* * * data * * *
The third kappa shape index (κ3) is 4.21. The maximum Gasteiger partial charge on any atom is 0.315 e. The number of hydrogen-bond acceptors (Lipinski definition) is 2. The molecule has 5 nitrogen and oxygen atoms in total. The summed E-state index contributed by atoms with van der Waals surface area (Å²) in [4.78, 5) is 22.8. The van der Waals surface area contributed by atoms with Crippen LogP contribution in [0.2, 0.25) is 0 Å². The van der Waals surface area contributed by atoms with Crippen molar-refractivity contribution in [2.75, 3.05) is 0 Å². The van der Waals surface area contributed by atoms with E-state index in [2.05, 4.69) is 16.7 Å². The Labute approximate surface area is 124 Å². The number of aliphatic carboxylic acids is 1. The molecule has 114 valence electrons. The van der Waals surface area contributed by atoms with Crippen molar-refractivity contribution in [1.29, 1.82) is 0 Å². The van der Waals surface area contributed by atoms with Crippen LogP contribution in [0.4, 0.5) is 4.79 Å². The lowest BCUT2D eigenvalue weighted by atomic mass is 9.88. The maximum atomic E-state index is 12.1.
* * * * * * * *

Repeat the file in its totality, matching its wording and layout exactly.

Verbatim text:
The third kappa shape index (κ3) is 4.21. The maximum Gasteiger partial charge on any atom is 0.315 e. The number of hydrogen-bond acceptors (Lipinski definition) is 2. The molecule has 5 nitrogen and oxygen atoms in total. The summed E-state index contributed by atoms with van der Waals surface area (Å²) in [4.78, 5) is 22.8. The van der Waals surface area contributed by atoms with Crippen LogP contribution in [0.2, 0.25) is 0 Å². The van der Waals surface area contributed by atoms with Crippen molar-refractivity contribution in [2.75, 3.05) is 0 Å². The van der Waals surface area contributed by atoms with E-state index in [2.05, 4.69) is 16.7 Å². The Labute approximate surface area is 124 Å². The number of aliphatic carboxylic acids is 1. The molecule has 114 valence electrons. The van der Waals surface area contributed by atoms with Crippen molar-refractivity contribution in [1.29, 1.82) is 0 Å². The van der Waals surface area contributed by atoms with Crippen LogP contribution in [0.4, 0.5) is 4.79 Å². The lowest BCUT2D eigenvalue weighted by atomic mass is 9.88. The maximum atomic E-state index is 12.1.